When it comes to writing assignments, it’s important that you use different sources of information to support your own ideas and arguments. Most sources fall into two categories – academic or popular.
Academic (or scholarly) sources include textbooks, journal articles and conference papers. They are written by experts in a particular field of study, with the aim of sharing original research or analyzing the findings of others. Aimed at fellow academics (or students such as yourselves), the language can be quite specialized and technical, so can take some getting used to. This material is normally subject to ‘peer review’ prior to publication, which means that the accuracy is verified by other experts. It should also provide full citations of its sources. All of this means that you can be confident when using it in your assignments.
Popular sources include magazine articles, blogs, tweets and websites such as Wikipedia. These are aimed at the general public, therefore they are normally more informal in tone and scope. Content may be written by journalists or other professional writers. However, as anybody can write a blog, set up a website or send a tweet, it is difficult to guarantee that these sources are accurate, reliable or up to date. When using these sources, it’s essential that you critically evaluate what you find, to decide whether it’s suitable to use in your work.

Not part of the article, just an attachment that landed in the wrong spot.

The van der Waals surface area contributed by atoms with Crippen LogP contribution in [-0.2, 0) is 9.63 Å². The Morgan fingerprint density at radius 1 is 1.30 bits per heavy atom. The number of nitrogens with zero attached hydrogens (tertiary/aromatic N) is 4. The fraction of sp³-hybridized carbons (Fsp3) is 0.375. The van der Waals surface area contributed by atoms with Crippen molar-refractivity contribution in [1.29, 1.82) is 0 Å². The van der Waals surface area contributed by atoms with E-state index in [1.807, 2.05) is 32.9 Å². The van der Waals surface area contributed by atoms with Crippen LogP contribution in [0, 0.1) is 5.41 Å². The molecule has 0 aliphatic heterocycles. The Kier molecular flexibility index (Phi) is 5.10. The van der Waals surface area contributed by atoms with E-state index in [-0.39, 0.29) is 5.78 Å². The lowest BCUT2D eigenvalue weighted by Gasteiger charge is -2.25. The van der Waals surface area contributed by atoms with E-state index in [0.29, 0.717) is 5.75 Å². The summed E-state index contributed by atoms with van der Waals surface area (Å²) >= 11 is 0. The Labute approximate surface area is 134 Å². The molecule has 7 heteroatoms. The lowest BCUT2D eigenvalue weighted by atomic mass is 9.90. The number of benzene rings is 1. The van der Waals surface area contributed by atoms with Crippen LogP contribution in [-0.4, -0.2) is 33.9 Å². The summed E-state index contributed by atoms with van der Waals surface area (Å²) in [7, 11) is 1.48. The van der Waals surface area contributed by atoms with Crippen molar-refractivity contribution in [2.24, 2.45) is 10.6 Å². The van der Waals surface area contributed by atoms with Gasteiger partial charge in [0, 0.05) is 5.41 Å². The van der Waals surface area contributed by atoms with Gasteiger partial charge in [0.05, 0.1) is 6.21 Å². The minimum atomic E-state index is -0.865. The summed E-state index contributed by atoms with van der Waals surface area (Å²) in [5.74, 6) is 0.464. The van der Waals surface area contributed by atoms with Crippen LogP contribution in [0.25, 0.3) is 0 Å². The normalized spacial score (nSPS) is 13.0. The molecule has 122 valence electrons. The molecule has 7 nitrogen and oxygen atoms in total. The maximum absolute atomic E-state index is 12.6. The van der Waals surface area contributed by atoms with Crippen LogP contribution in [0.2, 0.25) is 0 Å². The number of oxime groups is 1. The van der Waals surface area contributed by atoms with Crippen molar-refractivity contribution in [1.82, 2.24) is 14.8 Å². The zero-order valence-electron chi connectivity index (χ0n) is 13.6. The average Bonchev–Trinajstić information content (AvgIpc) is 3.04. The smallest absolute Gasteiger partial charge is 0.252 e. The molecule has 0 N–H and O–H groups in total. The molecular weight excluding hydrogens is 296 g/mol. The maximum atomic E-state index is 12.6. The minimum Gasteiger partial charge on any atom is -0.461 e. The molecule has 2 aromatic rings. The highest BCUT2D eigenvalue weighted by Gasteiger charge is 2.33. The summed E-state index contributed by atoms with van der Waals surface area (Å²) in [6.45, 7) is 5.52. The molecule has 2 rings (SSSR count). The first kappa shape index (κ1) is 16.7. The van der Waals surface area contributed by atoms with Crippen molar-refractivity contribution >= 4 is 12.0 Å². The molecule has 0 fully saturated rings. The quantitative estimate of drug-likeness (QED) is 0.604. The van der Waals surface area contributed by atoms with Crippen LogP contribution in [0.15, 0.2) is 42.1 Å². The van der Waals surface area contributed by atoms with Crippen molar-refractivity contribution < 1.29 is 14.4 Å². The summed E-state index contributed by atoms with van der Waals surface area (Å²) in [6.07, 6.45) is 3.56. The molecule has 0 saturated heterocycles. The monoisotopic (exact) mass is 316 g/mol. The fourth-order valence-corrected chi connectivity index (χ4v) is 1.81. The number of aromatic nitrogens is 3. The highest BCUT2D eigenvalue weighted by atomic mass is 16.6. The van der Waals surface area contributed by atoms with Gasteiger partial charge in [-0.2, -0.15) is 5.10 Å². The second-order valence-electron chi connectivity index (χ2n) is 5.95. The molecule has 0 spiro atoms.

Although it’s best to use academic sources, popular sources can be useful for identifying ideas for a topic or when looking for background information. They may refer to changes in policy, key reports or new initiatives which you can investigate further.